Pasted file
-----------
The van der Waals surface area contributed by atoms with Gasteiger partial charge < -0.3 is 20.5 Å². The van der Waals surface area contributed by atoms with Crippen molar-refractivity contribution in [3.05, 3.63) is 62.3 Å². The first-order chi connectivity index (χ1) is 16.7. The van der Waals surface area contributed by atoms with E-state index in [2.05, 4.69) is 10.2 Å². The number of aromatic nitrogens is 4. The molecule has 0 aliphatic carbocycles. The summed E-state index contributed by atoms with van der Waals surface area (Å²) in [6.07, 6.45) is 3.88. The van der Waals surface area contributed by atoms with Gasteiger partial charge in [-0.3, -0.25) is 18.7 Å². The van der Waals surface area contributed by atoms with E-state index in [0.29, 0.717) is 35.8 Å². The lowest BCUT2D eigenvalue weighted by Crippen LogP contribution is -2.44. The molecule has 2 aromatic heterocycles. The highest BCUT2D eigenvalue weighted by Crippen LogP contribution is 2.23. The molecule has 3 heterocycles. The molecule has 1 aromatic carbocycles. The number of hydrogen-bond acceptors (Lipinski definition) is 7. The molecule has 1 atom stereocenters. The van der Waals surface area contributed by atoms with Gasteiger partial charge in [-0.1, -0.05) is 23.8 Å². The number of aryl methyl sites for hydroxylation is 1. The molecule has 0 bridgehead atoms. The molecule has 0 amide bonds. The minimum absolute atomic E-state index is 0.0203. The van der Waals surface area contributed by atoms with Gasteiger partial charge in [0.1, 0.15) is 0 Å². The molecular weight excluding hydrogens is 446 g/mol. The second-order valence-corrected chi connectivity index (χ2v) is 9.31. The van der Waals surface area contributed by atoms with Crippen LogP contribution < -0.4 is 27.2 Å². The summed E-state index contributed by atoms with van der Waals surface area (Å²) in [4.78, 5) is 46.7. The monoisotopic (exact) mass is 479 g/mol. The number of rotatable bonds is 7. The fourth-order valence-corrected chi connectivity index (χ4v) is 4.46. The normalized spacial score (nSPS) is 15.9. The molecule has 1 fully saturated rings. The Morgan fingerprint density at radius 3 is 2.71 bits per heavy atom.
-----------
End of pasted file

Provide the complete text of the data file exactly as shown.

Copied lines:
The van der Waals surface area contributed by atoms with Gasteiger partial charge < -0.3 is 20.5 Å². The van der Waals surface area contributed by atoms with Crippen molar-refractivity contribution in [3.05, 3.63) is 62.3 Å². The first-order chi connectivity index (χ1) is 16.7. The van der Waals surface area contributed by atoms with E-state index in [2.05, 4.69) is 10.2 Å². The number of aromatic nitrogens is 4. The molecule has 0 aliphatic carbocycles. The summed E-state index contributed by atoms with van der Waals surface area (Å²) in [6.07, 6.45) is 3.88. The van der Waals surface area contributed by atoms with Gasteiger partial charge in [-0.3, -0.25) is 18.7 Å². The van der Waals surface area contributed by atoms with E-state index in [0.29, 0.717) is 35.8 Å². The lowest BCUT2D eigenvalue weighted by Crippen LogP contribution is -2.44. The molecule has 2 aromatic heterocycles. The highest BCUT2D eigenvalue weighted by Crippen LogP contribution is 2.23. The molecule has 3 heterocycles. The molecule has 1 aromatic carbocycles. The number of hydrogen-bond acceptors (Lipinski definition) is 7. The molecule has 1 atom stereocenters. The van der Waals surface area contributed by atoms with Gasteiger partial charge in [-0.1, -0.05) is 23.8 Å². The number of aryl methyl sites for hydroxylation is 1. The molecule has 0 bridgehead atoms. The molecule has 0 amide bonds. The minimum absolute atomic E-state index is 0.0203. The van der Waals surface area contributed by atoms with Gasteiger partial charge in [0.1, 0.15) is 0 Å². The molecular weight excluding hydrogens is 446 g/mol. The second-order valence-corrected chi connectivity index (χ2v) is 9.31. The van der Waals surface area contributed by atoms with Crippen LogP contribution < -0.4 is 27.2 Å². The summed E-state index contributed by atoms with van der Waals surface area (Å²) in [4.78, 5) is 46.7. The monoisotopic (exact) mass is 479 g/mol. The number of rotatable bonds is 7. The fourth-order valence-corrected chi connectivity index (χ4v) is 4.46. The normalized spacial score (nSPS) is 15.9. The molecule has 1 fully saturated rings. The Morgan fingerprint density at radius 3 is 2.71 bits per heavy atom.